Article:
Observer Design Pattern in C# with Example

1. Definition

The Observer Design Pattern defines a one-to-many dependency between objects so that when one object changes its state, all its dependents are notified and updated automatically. This pattern is particularly useful for event-driven systems.

2. Problem Statement

Imagine an application where multiple components need to react to changes in a shared resource or entity. Without an efficient mechanism to notify interested parties, you might end up with tightly coupled systems or frequently polling the resource to detect changes.

3. Solution

The Observer pattern suggests that you add a subscription mechanism to the "subject" object, so other objects can register and receive updates. The main components are:

1. Subject - Maintains a list of observers and notifies them of state changes.

2. Observer - Provides an updating interface for objects that need to be informed of changes in the subject.

4. Real-World Use Cases

1. News publishers and subscribers.

2. Event management systems.

3. UI libraries where a change in one component reflects in multiple UI elements.

5. Implementation Steps

1. Define the Observer and Subject interfaces.

2. Implement concrete classes for the Observer and Subject interfaces.

3. The Subject notifies all registered Observers when there's a change in its state.

6. Implementation in C#

// Observer interface
public interface IObserver
    void Update(string message);

// Subject interface
public interface ISubject
    void RegisterObserver(IObserver observer);
    void RemoveObserver(IObserver observer);
    void NotifyObservers();

public class ConcreteSubject : ISubject
    private List<IObserver> _observers = new List<IObserver>();
    private string _message;

    public void RegisterObserver(IObserver observer)

    public void RemoveObserver(IObserver observer)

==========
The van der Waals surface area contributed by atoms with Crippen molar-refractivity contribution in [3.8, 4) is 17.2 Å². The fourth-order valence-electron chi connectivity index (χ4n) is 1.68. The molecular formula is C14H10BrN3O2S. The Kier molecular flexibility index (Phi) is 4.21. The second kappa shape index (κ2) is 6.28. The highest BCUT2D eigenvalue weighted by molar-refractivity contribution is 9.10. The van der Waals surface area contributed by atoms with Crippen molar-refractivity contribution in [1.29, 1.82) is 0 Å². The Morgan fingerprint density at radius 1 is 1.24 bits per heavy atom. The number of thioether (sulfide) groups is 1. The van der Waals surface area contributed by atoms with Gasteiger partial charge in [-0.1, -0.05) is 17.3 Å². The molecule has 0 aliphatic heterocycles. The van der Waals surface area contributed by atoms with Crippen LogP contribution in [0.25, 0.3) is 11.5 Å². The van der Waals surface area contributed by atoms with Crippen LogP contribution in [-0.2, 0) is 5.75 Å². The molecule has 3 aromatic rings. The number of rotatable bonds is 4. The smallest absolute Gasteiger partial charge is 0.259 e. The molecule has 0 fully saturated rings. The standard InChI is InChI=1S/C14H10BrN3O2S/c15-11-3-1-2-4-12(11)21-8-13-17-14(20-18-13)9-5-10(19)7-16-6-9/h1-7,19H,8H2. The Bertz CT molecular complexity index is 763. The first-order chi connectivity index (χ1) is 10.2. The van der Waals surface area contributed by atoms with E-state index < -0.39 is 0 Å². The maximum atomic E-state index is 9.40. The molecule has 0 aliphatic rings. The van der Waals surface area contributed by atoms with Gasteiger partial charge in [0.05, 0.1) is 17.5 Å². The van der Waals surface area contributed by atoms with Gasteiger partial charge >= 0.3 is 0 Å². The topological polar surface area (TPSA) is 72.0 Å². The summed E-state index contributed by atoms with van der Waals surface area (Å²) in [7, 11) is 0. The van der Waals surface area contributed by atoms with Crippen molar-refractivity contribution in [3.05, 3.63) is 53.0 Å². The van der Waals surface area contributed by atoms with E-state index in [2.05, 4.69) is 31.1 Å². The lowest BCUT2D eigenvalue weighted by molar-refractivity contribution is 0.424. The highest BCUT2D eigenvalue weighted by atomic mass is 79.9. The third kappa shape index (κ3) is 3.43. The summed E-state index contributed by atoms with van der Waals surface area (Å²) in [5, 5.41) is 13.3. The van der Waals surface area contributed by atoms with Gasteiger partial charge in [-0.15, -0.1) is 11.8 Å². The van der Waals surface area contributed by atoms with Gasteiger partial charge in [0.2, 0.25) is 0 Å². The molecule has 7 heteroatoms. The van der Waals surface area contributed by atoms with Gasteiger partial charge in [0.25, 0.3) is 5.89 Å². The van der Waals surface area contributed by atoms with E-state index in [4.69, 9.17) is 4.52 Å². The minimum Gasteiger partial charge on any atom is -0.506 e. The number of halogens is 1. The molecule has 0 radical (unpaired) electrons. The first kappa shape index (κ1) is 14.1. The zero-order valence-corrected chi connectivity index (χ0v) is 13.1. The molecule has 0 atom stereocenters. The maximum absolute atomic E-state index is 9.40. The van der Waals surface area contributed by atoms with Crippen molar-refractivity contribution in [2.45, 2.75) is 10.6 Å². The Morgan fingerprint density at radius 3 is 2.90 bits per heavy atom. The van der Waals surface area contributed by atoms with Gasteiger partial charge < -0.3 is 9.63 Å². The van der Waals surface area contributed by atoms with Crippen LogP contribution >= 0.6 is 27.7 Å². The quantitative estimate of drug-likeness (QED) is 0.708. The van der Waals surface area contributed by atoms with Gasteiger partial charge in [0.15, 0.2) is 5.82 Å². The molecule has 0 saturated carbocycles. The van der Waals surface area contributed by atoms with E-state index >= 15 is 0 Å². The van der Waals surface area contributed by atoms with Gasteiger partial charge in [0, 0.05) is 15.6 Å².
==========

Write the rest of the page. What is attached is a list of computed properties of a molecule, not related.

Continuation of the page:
public void NotifyObservers()
        foreach (var observer in _observers)

    public void SetState(string message)
        _message = message;

public class ConcreteObserver : IObserver
    private string _name;

    public ConcreteObserver(string name)
        _name = name;

    public void Update(string message)
        Console.WriteLine($"Observer {_name} received message: {message}");

public class Program
    public static void Main()
        ConcreteSubject subject = new ConcreteSubject();

        ConcreteObserver observer1 = new ConcreteObserver("A");
        ConcreteObserver observer2 = new ConcreteObserver("B");


        subject.SetState("Hello, Observers!");


Observer A received message: Hello, Observers!
Observer B received message: Hello, Observers!


In this implementation, the ConcreteSubject maintains a list of observers. 

When the SetState method is called, it updates its message and notifies all registered observers. 

The observers (in this case, ConcreteObserver A and B) then process the message and print it.

7. When to use?

1. Use the Observer pattern when changes to the state of one object must be reflected in another without making the classes tightly coupled.

2. When an abstraction has multiple aspects with independent functionality, separate them out and let dependent components observe them.